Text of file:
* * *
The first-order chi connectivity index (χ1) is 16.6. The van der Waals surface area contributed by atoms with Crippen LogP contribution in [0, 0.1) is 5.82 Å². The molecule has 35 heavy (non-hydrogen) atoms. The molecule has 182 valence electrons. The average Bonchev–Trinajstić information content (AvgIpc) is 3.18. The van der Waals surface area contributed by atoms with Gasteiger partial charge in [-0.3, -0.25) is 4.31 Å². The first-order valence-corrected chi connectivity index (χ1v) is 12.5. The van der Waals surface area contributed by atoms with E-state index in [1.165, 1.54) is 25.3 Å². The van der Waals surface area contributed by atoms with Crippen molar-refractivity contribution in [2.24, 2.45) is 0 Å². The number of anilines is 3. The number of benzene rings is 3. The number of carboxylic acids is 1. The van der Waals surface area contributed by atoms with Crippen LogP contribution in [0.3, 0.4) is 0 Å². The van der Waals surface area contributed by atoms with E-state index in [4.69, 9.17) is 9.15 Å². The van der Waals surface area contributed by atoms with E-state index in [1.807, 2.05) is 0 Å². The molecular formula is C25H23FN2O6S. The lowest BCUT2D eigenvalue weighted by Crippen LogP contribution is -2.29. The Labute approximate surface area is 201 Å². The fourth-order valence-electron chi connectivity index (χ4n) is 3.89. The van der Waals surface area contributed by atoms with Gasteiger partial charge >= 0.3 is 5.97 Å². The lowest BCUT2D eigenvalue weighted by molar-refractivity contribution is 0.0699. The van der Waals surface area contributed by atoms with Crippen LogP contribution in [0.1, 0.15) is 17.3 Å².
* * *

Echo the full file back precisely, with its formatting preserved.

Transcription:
The first-order chi connectivity index (χ1) is 16.6. The van der Waals surface area contributed by atoms with Crippen LogP contribution in [0, 0.1) is 5.82 Å². The molecule has 35 heavy (non-hydrogen) atoms. The molecule has 182 valence electrons. The average Bonchev–Trinajstić information content (AvgIpc) is 3.18. The van der Waals surface area contributed by atoms with Gasteiger partial charge in [-0.3, -0.25) is 4.31 Å². The first-order valence-corrected chi connectivity index (χ1v) is 12.5. The van der Waals surface area contributed by atoms with E-state index in [1.165, 1.54) is 25.3 Å². The van der Waals surface area contributed by atoms with Crippen molar-refractivity contribution in [2.24, 2.45) is 0 Å². The number of anilines is 3. The number of benzene rings is 3. The number of carboxylic acids is 1. The van der Waals surface area contributed by atoms with Crippen LogP contribution in [0.3, 0.4) is 0 Å². The van der Waals surface area contributed by atoms with E-state index in [4.69, 9.17) is 9.15 Å². The van der Waals surface area contributed by atoms with E-state index in [1.807, 2.05) is 0 Å². The molecular formula is C25H23FN2O6S. The lowest BCUT2D eigenvalue weighted by Crippen LogP contribution is -2.29. The Labute approximate surface area is 201 Å². The fourth-order valence-electron chi connectivity index (χ4n) is 3.89. The van der Waals surface area contributed by atoms with Gasteiger partial charge >= 0.3 is 5.97 Å². The lowest BCUT2D eigenvalue weighted by molar-refractivity contribution is 0.0699. The van der Waals surface area contributed by atoms with Crippen LogP contribution in [0.1, 0.15) is 17.3 Å².